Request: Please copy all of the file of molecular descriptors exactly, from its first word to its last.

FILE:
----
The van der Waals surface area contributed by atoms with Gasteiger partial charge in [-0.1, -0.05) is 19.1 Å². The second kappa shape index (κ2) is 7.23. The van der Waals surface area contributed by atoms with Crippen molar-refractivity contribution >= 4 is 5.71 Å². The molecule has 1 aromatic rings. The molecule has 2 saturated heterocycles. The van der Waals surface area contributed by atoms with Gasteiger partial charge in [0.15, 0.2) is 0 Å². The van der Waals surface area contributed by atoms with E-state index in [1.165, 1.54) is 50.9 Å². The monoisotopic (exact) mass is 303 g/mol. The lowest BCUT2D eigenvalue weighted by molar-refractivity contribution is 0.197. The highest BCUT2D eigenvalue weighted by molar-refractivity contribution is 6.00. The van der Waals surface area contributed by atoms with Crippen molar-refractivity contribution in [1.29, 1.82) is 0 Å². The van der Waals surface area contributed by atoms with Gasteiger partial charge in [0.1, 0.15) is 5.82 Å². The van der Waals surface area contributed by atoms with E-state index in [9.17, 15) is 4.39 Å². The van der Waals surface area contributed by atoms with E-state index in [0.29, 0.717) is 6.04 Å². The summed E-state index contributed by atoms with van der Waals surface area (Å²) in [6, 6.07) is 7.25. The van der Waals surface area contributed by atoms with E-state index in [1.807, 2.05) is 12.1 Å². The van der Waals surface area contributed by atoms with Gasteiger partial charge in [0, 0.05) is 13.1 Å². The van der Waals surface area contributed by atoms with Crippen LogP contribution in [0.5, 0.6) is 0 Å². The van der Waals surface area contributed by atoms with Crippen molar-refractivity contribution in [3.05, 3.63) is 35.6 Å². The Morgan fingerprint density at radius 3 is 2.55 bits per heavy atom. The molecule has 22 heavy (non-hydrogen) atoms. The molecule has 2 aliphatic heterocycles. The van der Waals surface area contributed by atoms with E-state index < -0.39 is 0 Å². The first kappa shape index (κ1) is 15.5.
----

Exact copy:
The van der Waals surface area contributed by atoms with Gasteiger partial charge in [-0.1, -0.05) is 19.1 Å². The second kappa shape index (κ2) is 7.23. The van der Waals surface area contributed by atoms with Crippen molar-refractivity contribution >= 4 is 5.71 Å². The molecule has 1 aromatic rings. The molecule has 2 saturated heterocycles. The van der Waals surface area contributed by atoms with Gasteiger partial charge in [0.15, 0.2) is 0 Å². The van der Waals surface area contributed by atoms with E-state index in [1.165, 1.54) is 50.9 Å². The monoisotopic (exact) mass is 303 g/mol. The lowest BCUT2D eigenvalue weighted by molar-refractivity contribution is 0.197. The highest BCUT2D eigenvalue weighted by molar-refractivity contribution is 6.00. The van der Waals surface area contributed by atoms with Crippen molar-refractivity contribution in [1.29, 1.82) is 0 Å². The van der Waals surface area contributed by atoms with Gasteiger partial charge in [0.1, 0.15) is 5.82 Å². The van der Waals surface area contributed by atoms with E-state index in [9.17, 15) is 4.39 Å². The van der Waals surface area contributed by atoms with E-state index in [0.29, 0.717) is 6.04 Å². The summed E-state index contributed by atoms with van der Waals surface area (Å²) in [6, 6.07) is 7.25. The van der Waals surface area contributed by atoms with E-state index in [1.807, 2.05) is 12.1 Å². The van der Waals surface area contributed by atoms with Gasteiger partial charge in [0, 0.05) is 13.1 Å². The van der Waals surface area contributed by atoms with Crippen LogP contribution in [0.5, 0.6) is 0 Å². The van der Waals surface area contributed by atoms with Crippen molar-refractivity contribution in [3.05, 3.63) is 35.6 Å². The Morgan fingerprint density at radius 3 is 2.55 bits per heavy atom. The molecule has 22 heavy (non-hydrogen) atoms. The molecule has 2 aliphatic heterocycles. The van der Waals surface area contributed by atoms with E-state index < -0.39 is 0 Å². The first kappa shape index (κ1) is 15.5.